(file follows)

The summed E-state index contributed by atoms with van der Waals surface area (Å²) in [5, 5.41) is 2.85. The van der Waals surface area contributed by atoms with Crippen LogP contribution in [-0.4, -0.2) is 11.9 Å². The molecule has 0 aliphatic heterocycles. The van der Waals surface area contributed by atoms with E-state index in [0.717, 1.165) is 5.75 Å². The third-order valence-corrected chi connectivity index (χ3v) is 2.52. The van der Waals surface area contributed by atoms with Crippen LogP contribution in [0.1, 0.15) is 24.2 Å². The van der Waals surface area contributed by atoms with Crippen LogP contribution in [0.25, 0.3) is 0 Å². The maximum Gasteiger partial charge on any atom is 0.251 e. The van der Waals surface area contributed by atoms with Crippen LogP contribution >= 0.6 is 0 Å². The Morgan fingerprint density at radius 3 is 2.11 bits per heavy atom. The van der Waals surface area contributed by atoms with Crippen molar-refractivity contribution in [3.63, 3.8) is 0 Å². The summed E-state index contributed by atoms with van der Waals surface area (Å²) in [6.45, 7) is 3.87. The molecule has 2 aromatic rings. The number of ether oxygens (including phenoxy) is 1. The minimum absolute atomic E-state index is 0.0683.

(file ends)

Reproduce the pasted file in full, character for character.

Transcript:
The summed E-state index contributed by atoms with van der Waals surface area (Å²) in [5, 5.41) is 2.85. The van der Waals surface area contributed by atoms with Crippen LogP contribution in [-0.4, -0.2) is 11.9 Å². The molecule has 0 aliphatic heterocycles. The van der Waals surface area contributed by atoms with E-state index in [0.717, 1.165) is 5.75 Å². The third-order valence-corrected chi connectivity index (χ3v) is 2.52. The van der Waals surface area contributed by atoms with Crippen LogP contribution in [0.1, 0.15) is 24.2 Å². The van der Waals surface area contributed by atoms with Crippen LogP contribution in [0.25, 0.3) is 0 Å². The maximum Gasteiger partial charge on any atom is 0.251 e. The van der Waals surface area contributed by atoms with Crippen LogP contribution >= 0.6 is 0 Å². The Morgan fingerprint density at radius 3 is 2.11 bits per heavy atom. The van der Waals surface area contributed by atoms with Crippen molar-refractivity contribution in [3.63, 3.8) is 0 Å². The summed E-state index contributed by atoms with van der Waals surface area (Å²) in [6.45, 7) is 3.87. The molecule has 2 aromatic rings. The number of ether oxygens (including phenoxy) is 1. The minimum absolute atomic E-state index is 0.0683.